One of the mysteries of the English language finally explained.
The Iranian language of the Pashtuns, also spoken in northern areas of Pakistan, that is an official language of Afghanistan.
- ‘Dari and Pashto - the two principal languages spoken in Afghanistan - are now on the air two hours and 15 minutes a day and will soon be expanded to three hours each, according to VOA.’
- ‘I don't even think there's a word in Urdu or Pushtu for ‘immediately.’’
- ‘Suddenly men came rushing in, screaming in Pushtu.’
- ‘The BBC pours forth its worldview not just in English, but in almost every language of the Middle East: Pashto, Persian, Arabic, Turkish.’
- ‘The books are available in both of Afghanistan's major languages, Dari and Pashto.’
- ‘The BBC has broadcast news to Afghanistan for 60 years in Persian and for 20 years in Pashto, the country's two main languages.’
- ‘Not only Urdu but all the other languages of the largely Muslim peoples of the subcontinent of which I have knowledge - Pushtu, Punjabi, and Sindhi - carry the same message.’
- ‘The service targets listeners in Afghanistan and Pakistan, where Pashto is widely spoken.’
- ‘We all recall the tickers rolling across the bottom of our television screens asking speakers of Arabic, Farsi, and Pashto to come forward.’
- ‘Few of the new subjects spoke Pashto - the Pashtun language - preferring Dari, a version of Persian, or Turkic dialects instead.’
- ‘This elegant and thought-provoking enterprise brings together an assortment of works in English as well as in the Pakistani languages, including not only Urdu, but also Punjabi, Siraiki, Sindhi and Pashto.’
- ‘‘I like Pashto, maths and Islamic studies,’ she said brightly.’
- ‘New Home, New Life is a radio soap opera produced and recorded by the BBC's Afghan Service in Peshawar, Pakistan, and broadcast in two languages - Dari and Pashto - three times a week.’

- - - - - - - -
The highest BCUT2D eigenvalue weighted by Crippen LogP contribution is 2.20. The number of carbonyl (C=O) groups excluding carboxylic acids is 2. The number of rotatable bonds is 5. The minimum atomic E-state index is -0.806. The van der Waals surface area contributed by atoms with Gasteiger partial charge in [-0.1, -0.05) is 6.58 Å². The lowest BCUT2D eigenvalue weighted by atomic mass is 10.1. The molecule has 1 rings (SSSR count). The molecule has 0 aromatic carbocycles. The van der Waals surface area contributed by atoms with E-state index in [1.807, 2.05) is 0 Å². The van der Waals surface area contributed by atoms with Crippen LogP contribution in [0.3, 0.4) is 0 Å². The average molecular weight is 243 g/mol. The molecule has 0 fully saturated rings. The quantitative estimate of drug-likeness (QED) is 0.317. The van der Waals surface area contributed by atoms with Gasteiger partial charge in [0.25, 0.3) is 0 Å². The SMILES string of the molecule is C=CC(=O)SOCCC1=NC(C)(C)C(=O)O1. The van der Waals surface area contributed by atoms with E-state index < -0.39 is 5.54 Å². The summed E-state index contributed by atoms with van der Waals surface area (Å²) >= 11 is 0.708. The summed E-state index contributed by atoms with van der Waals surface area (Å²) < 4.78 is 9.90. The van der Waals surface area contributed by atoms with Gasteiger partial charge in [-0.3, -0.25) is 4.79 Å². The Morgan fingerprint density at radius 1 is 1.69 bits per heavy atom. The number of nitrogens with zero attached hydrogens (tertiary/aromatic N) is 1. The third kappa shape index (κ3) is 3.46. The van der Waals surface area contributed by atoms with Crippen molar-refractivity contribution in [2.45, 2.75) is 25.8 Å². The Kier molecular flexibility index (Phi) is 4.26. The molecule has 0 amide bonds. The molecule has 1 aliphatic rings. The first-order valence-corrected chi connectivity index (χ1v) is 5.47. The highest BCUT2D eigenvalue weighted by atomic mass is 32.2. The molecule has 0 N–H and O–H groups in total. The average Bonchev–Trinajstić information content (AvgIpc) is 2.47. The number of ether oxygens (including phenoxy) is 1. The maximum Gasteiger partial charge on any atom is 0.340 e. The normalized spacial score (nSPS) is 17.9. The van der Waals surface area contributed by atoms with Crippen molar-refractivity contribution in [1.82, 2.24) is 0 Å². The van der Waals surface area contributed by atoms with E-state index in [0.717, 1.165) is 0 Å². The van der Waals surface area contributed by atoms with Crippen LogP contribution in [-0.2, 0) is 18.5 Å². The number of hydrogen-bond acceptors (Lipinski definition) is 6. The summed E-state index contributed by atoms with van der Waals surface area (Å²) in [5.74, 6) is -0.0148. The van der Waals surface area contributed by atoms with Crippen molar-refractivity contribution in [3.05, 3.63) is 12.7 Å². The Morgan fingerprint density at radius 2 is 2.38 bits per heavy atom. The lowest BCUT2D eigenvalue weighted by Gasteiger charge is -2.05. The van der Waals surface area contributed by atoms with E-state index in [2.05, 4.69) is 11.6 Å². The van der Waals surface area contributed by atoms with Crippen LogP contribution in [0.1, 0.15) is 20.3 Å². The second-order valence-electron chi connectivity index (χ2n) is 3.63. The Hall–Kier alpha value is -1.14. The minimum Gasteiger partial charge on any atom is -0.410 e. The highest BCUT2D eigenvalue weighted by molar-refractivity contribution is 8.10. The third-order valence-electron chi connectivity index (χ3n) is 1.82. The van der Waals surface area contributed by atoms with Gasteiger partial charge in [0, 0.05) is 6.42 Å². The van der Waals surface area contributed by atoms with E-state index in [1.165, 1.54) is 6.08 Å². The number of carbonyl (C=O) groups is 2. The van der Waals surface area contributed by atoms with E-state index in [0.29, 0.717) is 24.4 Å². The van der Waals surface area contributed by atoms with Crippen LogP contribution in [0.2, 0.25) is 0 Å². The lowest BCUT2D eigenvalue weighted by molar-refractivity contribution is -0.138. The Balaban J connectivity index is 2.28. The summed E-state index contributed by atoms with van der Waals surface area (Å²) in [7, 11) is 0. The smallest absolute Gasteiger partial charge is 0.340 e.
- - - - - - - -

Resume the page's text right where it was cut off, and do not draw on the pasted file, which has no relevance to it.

- ‘Three old men were listening intently to the BBC World Service news in Pashto.’
- ‘The new dedicated schedule features three hour blocks of new programming in the key languages of Afghanistan (Persian and Pashto; plus some English and Uzbek) at breakfast, lunchtime and evening every day.’
- ‘‘It's very difficult for a mother to explain what it's like when her sick son leaves her,’ she said in her native Pashto.’
- ‘They don't speak Pashto and don't know anything about the complex Pashtun tribal code.’
- ‘According to this article, the government is in need of a few translators of Arabic, Farsi, and Pashto.’
- ‘The BBC World Service expects to have attracted significant new audiences and high listenership in Afghanistan, Iraq and Somalia following expanded coverage in Pashto, Persian, Arabic, Urdu and Somali.’
- ‘It was not broadcast in Britain but was listened to avidly throughout Afghanistan, where it was translated into Pashto.’
The name in Pashto.
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